A detail from Marco Breuer’s Untitled (C-498), 2004, made with scratched chromogenic paper.
by Eric Bryant @ ArtNews
In Marco Breuer’s recent photographs, black specks dance across a white surface, leaving faint trails that mark the passage of time. Sensuous blocks of yellow glow like crystals lit from within, and drippy parallel lines that seem to sit on top of the paper call to mind Action Painting. Made without camera or film, these lush, textured works, collected in Breuer’s 2007 book Early Recordings, defy our basic notions of what photography can be. Breuer achieves his effects by burning photographic papers, scraping their emulsions, and experimenting with chemical formulas that were popular in the 19th century.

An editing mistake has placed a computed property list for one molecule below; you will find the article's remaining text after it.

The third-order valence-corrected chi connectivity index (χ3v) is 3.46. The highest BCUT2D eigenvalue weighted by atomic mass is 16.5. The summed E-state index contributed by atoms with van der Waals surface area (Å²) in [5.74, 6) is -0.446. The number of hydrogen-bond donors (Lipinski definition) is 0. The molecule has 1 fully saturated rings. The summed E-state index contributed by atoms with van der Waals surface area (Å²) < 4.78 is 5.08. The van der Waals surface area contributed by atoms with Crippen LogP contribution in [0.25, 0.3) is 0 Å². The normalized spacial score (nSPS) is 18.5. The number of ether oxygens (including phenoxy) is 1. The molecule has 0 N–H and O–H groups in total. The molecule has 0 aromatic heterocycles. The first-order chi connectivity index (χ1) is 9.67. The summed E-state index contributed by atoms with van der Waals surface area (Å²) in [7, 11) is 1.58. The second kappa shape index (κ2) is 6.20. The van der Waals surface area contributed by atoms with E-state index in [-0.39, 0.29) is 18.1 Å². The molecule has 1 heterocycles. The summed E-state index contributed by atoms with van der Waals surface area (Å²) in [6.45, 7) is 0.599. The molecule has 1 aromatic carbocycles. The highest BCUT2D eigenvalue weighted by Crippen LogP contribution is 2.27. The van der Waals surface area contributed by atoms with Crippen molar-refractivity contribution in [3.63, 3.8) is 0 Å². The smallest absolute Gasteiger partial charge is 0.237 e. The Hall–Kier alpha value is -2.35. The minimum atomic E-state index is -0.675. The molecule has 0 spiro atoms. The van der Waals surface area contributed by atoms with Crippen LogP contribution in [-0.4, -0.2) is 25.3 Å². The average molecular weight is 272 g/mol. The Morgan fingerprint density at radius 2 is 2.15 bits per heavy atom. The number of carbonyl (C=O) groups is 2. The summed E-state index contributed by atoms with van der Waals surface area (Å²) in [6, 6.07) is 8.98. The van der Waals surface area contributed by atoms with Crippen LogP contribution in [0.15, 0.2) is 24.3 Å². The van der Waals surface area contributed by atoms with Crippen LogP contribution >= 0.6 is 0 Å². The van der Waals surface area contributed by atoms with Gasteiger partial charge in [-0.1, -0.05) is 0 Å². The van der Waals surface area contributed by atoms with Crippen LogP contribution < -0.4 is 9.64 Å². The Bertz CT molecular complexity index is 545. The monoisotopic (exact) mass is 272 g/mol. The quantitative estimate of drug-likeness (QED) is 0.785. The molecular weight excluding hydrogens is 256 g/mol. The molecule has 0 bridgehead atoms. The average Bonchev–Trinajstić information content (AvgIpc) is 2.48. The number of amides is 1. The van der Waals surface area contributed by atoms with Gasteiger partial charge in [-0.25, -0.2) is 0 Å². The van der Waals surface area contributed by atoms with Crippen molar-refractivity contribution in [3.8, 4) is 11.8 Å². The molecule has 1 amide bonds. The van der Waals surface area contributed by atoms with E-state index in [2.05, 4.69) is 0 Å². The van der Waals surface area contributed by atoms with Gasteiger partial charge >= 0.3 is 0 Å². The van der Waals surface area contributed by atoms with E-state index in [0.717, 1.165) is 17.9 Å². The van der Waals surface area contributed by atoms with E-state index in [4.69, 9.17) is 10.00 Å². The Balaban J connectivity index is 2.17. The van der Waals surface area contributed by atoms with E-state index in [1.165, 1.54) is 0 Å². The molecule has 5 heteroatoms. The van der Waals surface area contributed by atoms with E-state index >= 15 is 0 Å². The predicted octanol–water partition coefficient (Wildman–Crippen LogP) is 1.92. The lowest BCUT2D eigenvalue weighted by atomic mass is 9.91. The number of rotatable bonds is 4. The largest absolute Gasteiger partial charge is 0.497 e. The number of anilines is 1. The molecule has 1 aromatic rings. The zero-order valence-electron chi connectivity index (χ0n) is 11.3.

Breuer is one of a wave of photographers now gaining recognition for work that abandons recognizable subject matter. “Abstraction goes back to the very beginnings of photography and has come back in different revivals,” says Roxana Marcoci, photography curator at the Museum of Modern Art in New York. “There were the New Vision people in the 1920s and another group in the 1960s, and it is here again right now.”